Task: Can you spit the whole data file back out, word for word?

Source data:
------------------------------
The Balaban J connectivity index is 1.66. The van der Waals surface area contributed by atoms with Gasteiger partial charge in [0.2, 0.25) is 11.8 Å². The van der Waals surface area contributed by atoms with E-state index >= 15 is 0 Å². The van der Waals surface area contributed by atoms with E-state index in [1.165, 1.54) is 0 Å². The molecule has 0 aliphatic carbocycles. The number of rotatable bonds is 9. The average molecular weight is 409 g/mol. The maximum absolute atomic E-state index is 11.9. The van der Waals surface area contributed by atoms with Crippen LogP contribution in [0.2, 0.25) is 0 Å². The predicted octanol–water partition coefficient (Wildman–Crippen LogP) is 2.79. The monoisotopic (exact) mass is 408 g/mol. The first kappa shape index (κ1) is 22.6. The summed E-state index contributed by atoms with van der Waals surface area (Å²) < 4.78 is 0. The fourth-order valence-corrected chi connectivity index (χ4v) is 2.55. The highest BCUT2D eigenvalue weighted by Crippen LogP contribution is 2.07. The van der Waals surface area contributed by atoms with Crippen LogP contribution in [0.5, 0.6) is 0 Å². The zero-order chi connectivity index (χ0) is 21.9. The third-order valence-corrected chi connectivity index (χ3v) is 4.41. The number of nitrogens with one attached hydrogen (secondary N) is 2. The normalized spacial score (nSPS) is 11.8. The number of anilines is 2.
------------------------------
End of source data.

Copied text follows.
The Balaban J connectivity index is 1.66. The van der Waals surface area contributed by atoms with Gasteiger partial charge in [0.2, 0.25) is 11.8 Å². The van der Waals surface area contributed by atoms with E-state index >= 15 is 0 Å². The van der Waals surface area contributed by atoms with E-state index in [1.165, 1.54) is 0 Å². The molecule has 0 aliphatic carbocycles. The number of rotatable bonds is 9. The average molecular weight is 409 g/mol. The maximum absolute atomic E-state index is 11.9. The van der Waals surface area contributed by atoms with Crippen LogP contribution in [0.2, 0.25) is 0 Å². The predicted octanol–water partition coefficient (Wildman–Crippen LogP) is 2.79. The monoisotopic (exact) mass is 408 g/mol. The first kappa shape index (κ1) is 22.6. The summed E-state index contributed by atoms with van der Waals surface area (Å²) < 4.78 is 0. The fourth-order valence-corrected chi connectivity index (χ4v) is 2.55. The highest BCUT2D eigenvalue weighted by Crippen LogP contribution is 2.07. The van der Waals surface area contributed by atoms with Crippen LogP contribution in [0.5, 0.6) is 0 Å². The zero-order chi connectivity index (χ0) is 21.9. The third-order valence-corrected chi connectivity index (χ3v) is 4.41. The number of nitrogens with one attached hydrogen (secondary N) is 2. The normalized spacial score (nSPS) is 11.8. The number of anilines is 2.